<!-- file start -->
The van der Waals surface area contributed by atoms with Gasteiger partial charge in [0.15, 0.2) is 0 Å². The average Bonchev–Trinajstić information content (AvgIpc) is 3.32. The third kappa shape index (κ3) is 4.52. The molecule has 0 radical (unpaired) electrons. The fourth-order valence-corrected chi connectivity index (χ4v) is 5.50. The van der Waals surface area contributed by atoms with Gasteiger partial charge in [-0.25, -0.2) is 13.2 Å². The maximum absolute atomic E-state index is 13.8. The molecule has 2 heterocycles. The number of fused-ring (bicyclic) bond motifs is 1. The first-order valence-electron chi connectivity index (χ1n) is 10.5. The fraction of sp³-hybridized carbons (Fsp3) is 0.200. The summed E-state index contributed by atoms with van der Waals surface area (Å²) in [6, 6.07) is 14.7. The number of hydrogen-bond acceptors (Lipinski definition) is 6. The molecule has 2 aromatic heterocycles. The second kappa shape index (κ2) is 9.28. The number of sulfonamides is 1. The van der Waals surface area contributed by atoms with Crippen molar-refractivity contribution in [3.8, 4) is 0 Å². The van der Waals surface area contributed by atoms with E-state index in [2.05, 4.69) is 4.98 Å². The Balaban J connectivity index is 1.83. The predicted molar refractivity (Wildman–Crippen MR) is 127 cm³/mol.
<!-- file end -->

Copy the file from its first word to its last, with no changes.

The van der Waals surface area contributed by atoms with Gasteiger partial charge in [0.15, 0.2) is 0 Å². The average Bonchev–Trinajstić information content (AvgIpc) is 3.32. The third kappa shape index (κ3) is 4.52. The molecule has 0 radical (unpaired) electrons. The fourth-order valence-corrected chi connectivity index (χ4v) is 5.50. The van der Waals surface area contributed by atoms with Gasteiger partial charge in [-0.25, -0.2) is 13.2 Å². The maximum absolute atomic E-state index is 13.8. The molecule has 2 heterocycles. The number of fused-ring (bicyclic) bond motifs is 1. The first-order valence-electron chi connectivity index (χ1n) is 10.5. The fraction of sp³-hybridized carbons (Fsp3) is 0.200. The summed E-state index contributed by atoms with van der Waals surface area (Å²) in [6, 6.07) is 14.7. The number of hydrogen-bond acceptors (Lipinski definition) is 6. The molecule has 2 aromatic heterocycles. The second kappa shape index (κ2) is 9.28. The number of sulfonamides is 1. The van der Waals surface area contributed by atoms with Crippen molar-refractivity contribution in [3.8, 4) is 0 Å². The van der Waals surface area contributed by atoms with E-state index in [2.05, 4.69) is 4.98 Å². The Balaban J connectivity index is 1.83. The predicted molar refractivity (Wildman–Crippen MR) is 127 cm³/mol.